Platform

The platform of FRP for 2001-2005, start off with these words:

The Progress Party is a libertarian party. It builds on the Constitution of Norway, Norwegian and western traditions and cultural heritage with a basis in the Christian outlook on life. The main objective of the Progress Party is strong reduction in taxes, charges and government intervention. The fundament of the Progress Party's view of society is the belief in and respect for the uniqueness of the individual human being, and the right of the individuals to self-determination over their own life and economy.

Criticism

As the party was founded just after the political upheaval that followed the 1972 EU referendum, the party was believed to be an ephemeral phenomenon, and the leader of the Conservative Party Kåre Willoch characterized it as a "may fly party" (Norwegian: døgnflueparti).


Another attack on the individualist Anders Lange Party was that it consisted of "rural nitwits" (Norwegian: bygdetulling). The former interim chairman Eivind Echbo has admitted to this criticism, saying that "The establishing of the party was just like putting out a cow barn lantern on a spring evening. All sorts of creatures came flying."


Its critics (http://politiskanalyse.no/intro.asp?show=18&arg=31) lumps it together with right-wing populists in Europe, because - the critics argue - like those parties it is skeptical towards immigration, tough on crime, against the EU, skeptical towards bureaucracy and governmental control, and it is arguing for reduced taxes and charges. The contention that it is against EU is an exaggeration. The national convention (Norwegian: landsmøte) of Frp has decided to put its representatives in a free position in their voting on the issue. The chairman Carl I Hagen has declared Frp to be to the left of the Conservative Party (Høyre).


Other critics claim its immigration policy is indecent, appealing to the fears of those concerned with foreign immigration. Frp denies this, arguing that its immigration policy is based on facts and is about real integration challenges. It claims to be the only party that does not discriminate on the basis of religion, race or ethnicity. Accusations and characterizations like these, as well as the comparisons with the Front Nationale in France or Haider’s Freedom Party in Austria, could be viewed as an expression of a heated power struggle and national power politics.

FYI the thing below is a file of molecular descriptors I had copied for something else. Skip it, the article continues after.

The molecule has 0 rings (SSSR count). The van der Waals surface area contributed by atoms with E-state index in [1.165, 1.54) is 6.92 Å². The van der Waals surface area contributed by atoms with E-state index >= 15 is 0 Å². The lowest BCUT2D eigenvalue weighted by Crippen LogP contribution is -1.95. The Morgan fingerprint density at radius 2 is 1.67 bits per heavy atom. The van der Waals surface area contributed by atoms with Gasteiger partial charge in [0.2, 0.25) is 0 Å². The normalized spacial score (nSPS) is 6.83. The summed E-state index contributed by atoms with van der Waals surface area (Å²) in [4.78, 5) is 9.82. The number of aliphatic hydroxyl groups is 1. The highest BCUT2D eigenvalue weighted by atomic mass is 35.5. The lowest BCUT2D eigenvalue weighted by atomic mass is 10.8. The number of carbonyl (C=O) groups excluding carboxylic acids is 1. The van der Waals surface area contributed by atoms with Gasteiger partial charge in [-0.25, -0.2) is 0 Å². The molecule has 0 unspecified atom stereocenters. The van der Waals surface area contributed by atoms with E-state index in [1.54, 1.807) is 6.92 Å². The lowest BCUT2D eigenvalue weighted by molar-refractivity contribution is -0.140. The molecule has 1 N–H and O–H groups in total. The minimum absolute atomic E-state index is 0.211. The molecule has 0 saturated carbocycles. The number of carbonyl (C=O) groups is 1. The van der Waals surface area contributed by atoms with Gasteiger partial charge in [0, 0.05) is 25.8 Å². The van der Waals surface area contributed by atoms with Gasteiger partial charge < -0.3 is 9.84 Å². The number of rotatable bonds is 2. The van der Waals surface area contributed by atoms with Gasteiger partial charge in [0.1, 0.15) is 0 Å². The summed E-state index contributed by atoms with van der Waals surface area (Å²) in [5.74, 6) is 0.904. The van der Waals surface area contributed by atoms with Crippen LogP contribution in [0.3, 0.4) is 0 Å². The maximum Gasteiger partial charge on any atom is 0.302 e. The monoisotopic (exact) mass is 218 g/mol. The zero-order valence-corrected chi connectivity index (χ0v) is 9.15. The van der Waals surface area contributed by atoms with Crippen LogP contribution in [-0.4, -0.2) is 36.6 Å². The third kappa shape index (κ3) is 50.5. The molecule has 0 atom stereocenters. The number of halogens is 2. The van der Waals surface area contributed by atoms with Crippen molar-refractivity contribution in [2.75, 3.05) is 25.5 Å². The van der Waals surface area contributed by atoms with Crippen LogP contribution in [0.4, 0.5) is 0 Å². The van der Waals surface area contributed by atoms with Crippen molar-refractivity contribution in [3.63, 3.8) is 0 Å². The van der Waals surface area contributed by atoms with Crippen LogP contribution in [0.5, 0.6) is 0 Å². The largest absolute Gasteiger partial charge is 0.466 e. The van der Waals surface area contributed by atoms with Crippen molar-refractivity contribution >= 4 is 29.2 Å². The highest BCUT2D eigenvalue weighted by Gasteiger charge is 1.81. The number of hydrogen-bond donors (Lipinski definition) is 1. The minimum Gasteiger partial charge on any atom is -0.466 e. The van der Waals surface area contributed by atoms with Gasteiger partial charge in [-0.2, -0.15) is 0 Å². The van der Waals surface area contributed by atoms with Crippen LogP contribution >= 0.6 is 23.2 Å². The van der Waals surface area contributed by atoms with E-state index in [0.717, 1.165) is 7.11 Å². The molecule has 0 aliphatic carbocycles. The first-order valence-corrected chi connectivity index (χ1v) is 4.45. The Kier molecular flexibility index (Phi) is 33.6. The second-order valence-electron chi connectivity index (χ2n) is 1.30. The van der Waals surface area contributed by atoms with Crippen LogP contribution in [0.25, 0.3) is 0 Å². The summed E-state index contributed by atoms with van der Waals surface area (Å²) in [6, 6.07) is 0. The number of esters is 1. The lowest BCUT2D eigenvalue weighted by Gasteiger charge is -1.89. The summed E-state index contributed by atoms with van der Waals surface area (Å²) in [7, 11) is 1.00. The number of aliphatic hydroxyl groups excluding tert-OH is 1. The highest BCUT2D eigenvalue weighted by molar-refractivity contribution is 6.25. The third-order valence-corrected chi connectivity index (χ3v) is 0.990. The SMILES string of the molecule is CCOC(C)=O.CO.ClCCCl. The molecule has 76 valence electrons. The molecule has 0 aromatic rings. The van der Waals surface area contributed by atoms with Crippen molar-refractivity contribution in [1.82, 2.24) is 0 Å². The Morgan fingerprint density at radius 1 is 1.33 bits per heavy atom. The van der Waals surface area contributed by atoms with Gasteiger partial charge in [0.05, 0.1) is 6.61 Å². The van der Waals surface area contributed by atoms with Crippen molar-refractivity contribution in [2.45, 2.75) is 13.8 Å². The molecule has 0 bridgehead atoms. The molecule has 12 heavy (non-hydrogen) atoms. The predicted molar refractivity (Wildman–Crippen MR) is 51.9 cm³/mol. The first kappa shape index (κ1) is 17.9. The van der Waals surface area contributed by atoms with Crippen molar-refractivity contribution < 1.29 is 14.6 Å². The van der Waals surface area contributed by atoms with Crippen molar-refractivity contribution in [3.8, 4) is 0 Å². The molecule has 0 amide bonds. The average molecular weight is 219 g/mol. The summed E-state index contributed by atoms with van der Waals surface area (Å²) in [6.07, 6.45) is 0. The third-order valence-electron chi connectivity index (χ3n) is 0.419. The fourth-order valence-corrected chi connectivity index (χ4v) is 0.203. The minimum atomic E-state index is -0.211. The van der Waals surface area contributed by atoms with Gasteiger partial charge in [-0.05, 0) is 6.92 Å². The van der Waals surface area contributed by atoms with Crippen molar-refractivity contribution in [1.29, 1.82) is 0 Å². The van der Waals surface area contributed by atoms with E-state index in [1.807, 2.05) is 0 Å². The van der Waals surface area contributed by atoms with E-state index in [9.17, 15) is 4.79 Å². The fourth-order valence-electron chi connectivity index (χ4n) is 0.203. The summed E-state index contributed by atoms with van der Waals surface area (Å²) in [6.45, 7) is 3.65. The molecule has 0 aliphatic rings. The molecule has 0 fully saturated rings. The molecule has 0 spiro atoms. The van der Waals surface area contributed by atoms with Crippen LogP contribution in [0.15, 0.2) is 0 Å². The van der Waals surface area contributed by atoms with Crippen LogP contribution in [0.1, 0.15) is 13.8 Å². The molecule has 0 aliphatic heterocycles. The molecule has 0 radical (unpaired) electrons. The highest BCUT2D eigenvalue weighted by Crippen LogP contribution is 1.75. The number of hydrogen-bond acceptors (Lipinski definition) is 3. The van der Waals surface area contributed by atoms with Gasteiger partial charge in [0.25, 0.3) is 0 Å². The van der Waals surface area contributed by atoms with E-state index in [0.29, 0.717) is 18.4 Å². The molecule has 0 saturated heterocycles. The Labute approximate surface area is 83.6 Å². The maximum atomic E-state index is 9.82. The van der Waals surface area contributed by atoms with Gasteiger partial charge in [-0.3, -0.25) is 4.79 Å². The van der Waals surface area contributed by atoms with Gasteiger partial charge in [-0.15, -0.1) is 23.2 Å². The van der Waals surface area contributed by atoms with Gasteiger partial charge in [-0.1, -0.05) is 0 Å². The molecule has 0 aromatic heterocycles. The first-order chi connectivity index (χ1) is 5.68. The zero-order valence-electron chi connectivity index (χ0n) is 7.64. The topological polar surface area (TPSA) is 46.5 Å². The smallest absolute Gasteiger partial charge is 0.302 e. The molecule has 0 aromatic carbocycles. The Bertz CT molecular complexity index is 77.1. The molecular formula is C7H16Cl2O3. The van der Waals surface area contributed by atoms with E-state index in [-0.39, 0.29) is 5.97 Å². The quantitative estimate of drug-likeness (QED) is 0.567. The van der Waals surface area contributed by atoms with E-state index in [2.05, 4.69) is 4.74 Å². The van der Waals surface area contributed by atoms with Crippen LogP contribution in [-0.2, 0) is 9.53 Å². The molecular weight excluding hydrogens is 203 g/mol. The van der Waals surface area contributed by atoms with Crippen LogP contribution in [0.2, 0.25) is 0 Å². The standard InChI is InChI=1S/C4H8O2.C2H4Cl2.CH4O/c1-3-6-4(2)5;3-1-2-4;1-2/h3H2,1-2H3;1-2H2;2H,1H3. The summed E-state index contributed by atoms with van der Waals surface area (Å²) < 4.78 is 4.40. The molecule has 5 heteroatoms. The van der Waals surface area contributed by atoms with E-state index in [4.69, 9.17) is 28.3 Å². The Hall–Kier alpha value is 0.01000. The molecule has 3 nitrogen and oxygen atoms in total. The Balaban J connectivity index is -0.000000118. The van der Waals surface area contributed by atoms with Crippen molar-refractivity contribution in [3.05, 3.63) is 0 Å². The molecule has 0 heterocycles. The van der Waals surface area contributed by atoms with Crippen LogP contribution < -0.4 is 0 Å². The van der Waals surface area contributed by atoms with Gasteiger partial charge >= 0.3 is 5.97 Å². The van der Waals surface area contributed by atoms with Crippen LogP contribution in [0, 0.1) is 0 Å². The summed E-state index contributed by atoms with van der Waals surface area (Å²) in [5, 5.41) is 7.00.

Other critics suggests that in a speech [1] (http://www.bearstrong.net/warblog/000744.html) (transcript, translated into English by Bjørn Stærk) held on July 13th, 2004, by the current Frp chairman Carl Ivar Hagen, might indicate that the accusations aren't completely without basis: "We Christians are deeply concerned with children. Jesus said, 'let the small children come to me.' I can't imagine that Muhammed could have said the same thing. [laughter] If he had, it would have been 'Let the small children come to me, so I can exploit them in my struggle to Islamify the world.'" But that particular quote should be interpreted in the context of what is said in the rest of that speech.


Arguably, its restrictive immigration policy is an important cause of its relatively strong standing on public opinion poll measurements (around 20 percent as of Sept. 2004).


Another criticism is that Frp chairman Carl Ivar Hagen has "instincts for changing the party's political views according to popular opinion", that "this has helped increase Frp's standing in the polls" and that "this this has caused other parties to charge that FrP is a flip-flopping party". However, there is no basis for such a criticism. On the contrary, reseach on voting patterns of the political parties in the Norwegian Storting, shows that FrP has a particularly concistent voting pattern.


See also

References

  1. The Norwegian Progress Party: Building Bridges across Old Cleavages (http://www.samfunnsforskning.no/files/file21238_p_2004_04.pdf) by Tor Bjørklund and Jo Saglie, Norwegian Institute for Social Reseach.
  2. Predestined parties? organizational change in Norwegian political parties (http://www.essex.ac.uk/ECPR/events/jointsessions/paperarchive/grenoble/ws22/heidar.pdf), by Knut Heidar and Jo Saglie. The Causes and Consequences of Organisational Innovation in European Political Parties at the ECPR Joint Sessions of Workshops, Grenoble, April 11, 2001.
  3. Jensen likely to take over Progress Party (http://www.aftenposten.no/english/local/article641103.ece)
  4. Sussex Migration Working Papers: A Matter of Decency? The Progress Party in Norwegian Immigration Politics (http://www.sussex.ac.uk/migration/publications/working_papers/mwp4.pdf), a paper on the part Frp plays in Norwegian immigration politics, by Anniken Hagelund, May 2001.

External links

  • Fremskrittspartiet (http://www.frp.no/) (Norwegian) Official site of the Norwegian Progress Party.
  • Fremskrittspartiet ungdom (http://www.fpu.no/) (Norwegian) Official site of the Norwegian Progress Party, Youth.

  Results from FactBites:
 
Fremskrittspartiet (115 words)
The Progress Party, Fremskrittspartiet, (Norway) emphasise primarily the need for lowered taxes and tougher immigration laws.In a country with barely 4.5 million people this party appeals to those who are concerned with immigration, in spite of the fact that the current immigration rate is far below the EU average.
Despite strongly leading in the polls in December 2002, it has fallen behind the Sosialistisk Venstreparti[?] and the Det Norske Arbeiderparti.
The Progress Party has experienced several scandals due to members' collaboration with racist and neo-nazi groups.
  More results at FactBites »